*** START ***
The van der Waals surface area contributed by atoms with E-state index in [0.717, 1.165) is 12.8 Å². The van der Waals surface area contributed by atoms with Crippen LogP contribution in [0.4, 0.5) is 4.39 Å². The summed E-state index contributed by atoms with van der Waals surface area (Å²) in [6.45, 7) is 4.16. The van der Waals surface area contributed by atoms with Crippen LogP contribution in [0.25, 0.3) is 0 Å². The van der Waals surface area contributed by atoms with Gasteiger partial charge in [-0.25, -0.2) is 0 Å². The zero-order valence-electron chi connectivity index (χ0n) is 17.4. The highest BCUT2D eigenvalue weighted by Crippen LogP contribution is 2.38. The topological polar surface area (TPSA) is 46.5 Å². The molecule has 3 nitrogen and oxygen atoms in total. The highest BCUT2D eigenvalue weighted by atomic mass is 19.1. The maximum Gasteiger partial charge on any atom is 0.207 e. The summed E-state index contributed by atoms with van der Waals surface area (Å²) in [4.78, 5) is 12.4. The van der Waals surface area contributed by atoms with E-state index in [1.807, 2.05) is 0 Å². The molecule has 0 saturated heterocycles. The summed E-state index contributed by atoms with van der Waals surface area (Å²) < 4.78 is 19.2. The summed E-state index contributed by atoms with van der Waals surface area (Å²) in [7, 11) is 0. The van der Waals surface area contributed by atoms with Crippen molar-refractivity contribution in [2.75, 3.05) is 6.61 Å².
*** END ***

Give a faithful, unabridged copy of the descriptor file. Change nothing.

The van der Waals surface area contributed by atoms with E-state index in [0.717, 1.165) is 12.8 Å². The van der Waals surface area contributed by atoms with Crippen LogP contribution in [0.4, 0.5) is 4.39 Å². The summed E-state index contributed by atoms with van der Waals surface area (Å²) in [6.45, 7) is 4.16. The van der Waals surface area contributed by atoms with Crippen LogP contribution in [0.25, 0.3) is 0 Å². The van der Waals surface area contributed by atoms with Gasteiger partial charge in [-0.25, -0.2) is 0 Å². The zero-order valence-electron chi connectivity index (χ0n) is 17.4. The highest BCUT2D eigenvalue weighted by Crippen LogP contribution is 2.38. The topological polar surface area (TPSA) is 46.5 Å². The molecule has 3 nitrogen and oxygen atoms in total. The highest BCUT2D eigenvalue weighted by atomic mass is 19.1. The maximum Gasteiger partial charge on any atom is 0.207 e. The summed E-state index contributed by atoms with van der Waals surface area (Å²) in [4.78, 5) is 12.4. The van der Waals surface area contributed by atoms with E-state index in [1.807, 2.05) is 0 Å². The molecule has 0 saturated heterocycles. The summed E-state index contributed by atoms with van der Waals surface area (Å²) < 4.78 is 19.2. The summed E-state index contributed by atoms with van der Waals surface area (Å²) in [7, 11) is 0. The van der Waals surface area contributed by atoms with Crippen molar-refractivity contribution in [2.75, 3.05) is 6.61 Å².